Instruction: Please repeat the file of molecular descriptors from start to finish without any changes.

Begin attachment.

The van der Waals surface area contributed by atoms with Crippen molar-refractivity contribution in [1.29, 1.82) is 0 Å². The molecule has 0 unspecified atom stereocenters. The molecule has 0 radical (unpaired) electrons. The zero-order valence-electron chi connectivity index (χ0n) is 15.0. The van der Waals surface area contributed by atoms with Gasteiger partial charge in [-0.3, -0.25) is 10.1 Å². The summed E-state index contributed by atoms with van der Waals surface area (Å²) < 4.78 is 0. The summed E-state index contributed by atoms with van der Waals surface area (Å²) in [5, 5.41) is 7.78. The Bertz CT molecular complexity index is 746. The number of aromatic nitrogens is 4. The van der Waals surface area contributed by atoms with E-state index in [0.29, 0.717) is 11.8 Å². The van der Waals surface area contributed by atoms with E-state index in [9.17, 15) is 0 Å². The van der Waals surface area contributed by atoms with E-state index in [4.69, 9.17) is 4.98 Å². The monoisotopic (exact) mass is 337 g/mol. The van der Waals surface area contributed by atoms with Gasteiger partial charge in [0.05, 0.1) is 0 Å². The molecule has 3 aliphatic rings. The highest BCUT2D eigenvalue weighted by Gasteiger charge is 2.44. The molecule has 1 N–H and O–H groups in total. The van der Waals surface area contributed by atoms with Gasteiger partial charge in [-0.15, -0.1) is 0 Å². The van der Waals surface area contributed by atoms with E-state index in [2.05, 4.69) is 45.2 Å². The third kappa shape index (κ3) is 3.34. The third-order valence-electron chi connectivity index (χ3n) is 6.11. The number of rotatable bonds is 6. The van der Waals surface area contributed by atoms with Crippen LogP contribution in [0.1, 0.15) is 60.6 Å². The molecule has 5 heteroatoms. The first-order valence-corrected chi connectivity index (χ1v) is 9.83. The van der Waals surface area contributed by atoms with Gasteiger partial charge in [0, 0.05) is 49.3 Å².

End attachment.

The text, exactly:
The van der Waals surface area contributed by atoms with Crippen molar-refractivity contribution in [1.29, 1.82) is 0 Å². The molecule has 0 unspecified atom stereocenters. The molecule has 0 radical (unpaired) electrons. The zero-order valence-electron chi connectivity index (χ0n) is 15.0. The van der Waals surface area contributed by atoms with Gasteiger partial charge in [-0.3, -0.25) is 10.1 Å². The summed E-state index contributed by atoms with van der Waals surface area (Å²) < 4.78 is 0. The summed E-state index contributed by atoms with van der Waals surface area (Å²) in [5, 5.41) is 7.78. The Bertz CT molecular complexity index is 746. The number of aromatic nitrogens is 4. The van der Waals surface area contributed by atoms with E-state index in [0.29, 0.717) is 11.8 Å². The van der Waals surface area contributed by atoms with E-state index in [9.17, 15) is 0 Å². The van der Waals surface area contributed by atoms with E-state index in [4.69, 9.17) is 4.98 Å². The monoisotopic (exact) mass is 337 g/mol. The van der Waals surface area contributed by atoms with Gasteiger partial charge in [0.05, 0.1) is 0 Å². The molecule has 3 aliphatic rings. The highest BCUT2D eigenvalue weighted by Gasteiger charge is 2.44. The molecule has 1 N–H and O–H groups in total. The van der Waals surface area contributed by atoms with Gasteiger partial charge in [-0.15, -0.1) is 0 Å². The van der Waals surface area contributed by atoms with E-state index in [2.05, 4.69) is 45.2 Å². The third kappa shape index (κ3) is 3.34. The third-order valence-electron chi connectivity index (χ3n) is 6.11. The number of rotatable bonds is 6. The van der Waals surface area contributed by atoms with Crippen LogP contribution in [0.1, 0.15) is 60.6 Å². The molecule has 5 heteroatoms. The first-order valence-corrected chi connectivity index (χ1v) is 9.83. The van der Waals surface area contributed by atoms with Gasteiger partial charge in [0, 0.05) is 49.3 Å².